Skip to content

July 18, 2013

How to Recover from Negative Criticism

At some point, almost everyone will have to deal with negative criticism. And when that happens, it can be too easy to immediately respond by taking a defensive stance. Even when criticism is constructive, no one wants to receive negative feedback regarding his or her efforts at work. Here are some ways to recover from negative criticism while turning it into a learning experience for everyone.Slide 118 #3

Maintain an Objective View

Sometimes, a person’s reaction to negative criticism is due to their emotional attachment to the project or task being critiqued. Instead of focusing on the negative connotations, try to remain objective enough to find constructive information. Negative criticism does not always mean that your work was a failure. Analyze the criticism to find out what information can be gleaned when it is viewed objectively. Then, use this information to begin taking the appropriate steps to correct the problem or make improvements.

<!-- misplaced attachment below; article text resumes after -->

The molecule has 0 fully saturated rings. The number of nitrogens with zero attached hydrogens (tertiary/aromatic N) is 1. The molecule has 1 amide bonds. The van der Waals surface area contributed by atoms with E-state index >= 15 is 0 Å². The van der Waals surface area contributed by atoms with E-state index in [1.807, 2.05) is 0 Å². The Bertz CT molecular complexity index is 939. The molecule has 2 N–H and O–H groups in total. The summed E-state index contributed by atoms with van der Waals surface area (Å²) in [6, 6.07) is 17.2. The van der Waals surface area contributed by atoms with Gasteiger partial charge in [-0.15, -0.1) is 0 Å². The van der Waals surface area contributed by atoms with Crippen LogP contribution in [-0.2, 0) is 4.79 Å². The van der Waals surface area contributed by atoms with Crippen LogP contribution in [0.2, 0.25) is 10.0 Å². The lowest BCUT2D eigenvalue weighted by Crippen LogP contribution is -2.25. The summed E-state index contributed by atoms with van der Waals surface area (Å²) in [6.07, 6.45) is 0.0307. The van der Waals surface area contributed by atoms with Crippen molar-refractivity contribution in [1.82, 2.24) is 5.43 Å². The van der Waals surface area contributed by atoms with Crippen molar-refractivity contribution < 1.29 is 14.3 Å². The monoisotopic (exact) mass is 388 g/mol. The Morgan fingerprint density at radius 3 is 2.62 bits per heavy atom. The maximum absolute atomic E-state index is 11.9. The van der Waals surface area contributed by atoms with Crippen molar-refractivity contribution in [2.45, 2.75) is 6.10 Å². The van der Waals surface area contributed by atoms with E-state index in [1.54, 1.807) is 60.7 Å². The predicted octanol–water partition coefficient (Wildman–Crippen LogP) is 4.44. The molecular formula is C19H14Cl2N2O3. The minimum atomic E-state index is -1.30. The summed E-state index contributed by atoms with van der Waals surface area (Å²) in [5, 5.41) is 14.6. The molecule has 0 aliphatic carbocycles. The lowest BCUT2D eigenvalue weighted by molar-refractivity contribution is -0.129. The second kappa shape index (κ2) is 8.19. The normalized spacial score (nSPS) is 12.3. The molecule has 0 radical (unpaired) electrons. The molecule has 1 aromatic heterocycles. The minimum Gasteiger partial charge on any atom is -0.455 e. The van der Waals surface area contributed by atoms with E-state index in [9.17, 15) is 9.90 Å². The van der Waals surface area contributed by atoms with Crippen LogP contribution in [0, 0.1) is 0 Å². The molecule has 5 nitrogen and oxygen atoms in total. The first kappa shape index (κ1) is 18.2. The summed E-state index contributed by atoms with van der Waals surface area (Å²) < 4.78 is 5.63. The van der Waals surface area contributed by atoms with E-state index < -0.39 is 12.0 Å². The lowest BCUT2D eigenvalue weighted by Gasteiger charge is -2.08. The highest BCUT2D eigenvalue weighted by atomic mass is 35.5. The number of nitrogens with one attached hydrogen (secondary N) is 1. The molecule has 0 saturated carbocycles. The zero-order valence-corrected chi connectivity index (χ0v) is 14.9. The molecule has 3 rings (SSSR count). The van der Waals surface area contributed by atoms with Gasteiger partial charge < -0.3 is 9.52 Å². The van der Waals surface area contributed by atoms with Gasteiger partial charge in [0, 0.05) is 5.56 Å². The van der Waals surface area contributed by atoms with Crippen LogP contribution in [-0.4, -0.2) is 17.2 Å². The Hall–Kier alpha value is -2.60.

Vent Frustrations Constructively

When presented with negative criticism, it is important to avoid acting defensively toward your critic. Whether it is your manager or a customer, you will need to remain calm enough to fully understand their message. If necessary, find another outlet for your frustration by relaying the criticism to a trusted mentor or friend and asking their opinion about its credibility. Take a walk or hit the gym to relieve any frustration you may be feeling. Sometimes, stepping away from the situation can allow you to develop further insight that will aid you in finding a solution.

Gracefully Respond

If the negative criticism has some merit, and it often does, take the appropriate measures to correct it. Whether you need to revise your work techniques, address a misunderstanding, or implement a new strategy, doing so will turn negative feedback into a positive experience. Then, take the time to let your critic know how their advice has been handled. Even if the criticism was especially negative, you may still impress them with your grace and willingness to consider their advice. This will not only allow you to mend any professional ties, but it will also help you walk away from the experience with new insight and confidence.

In the words of the notable clergyman Norman Vincent Peale, “The trouble with most of us is that we would rather be ruined by praise than saved by criticism.”

 

 

Read more from Uncategorized

Comments are closed.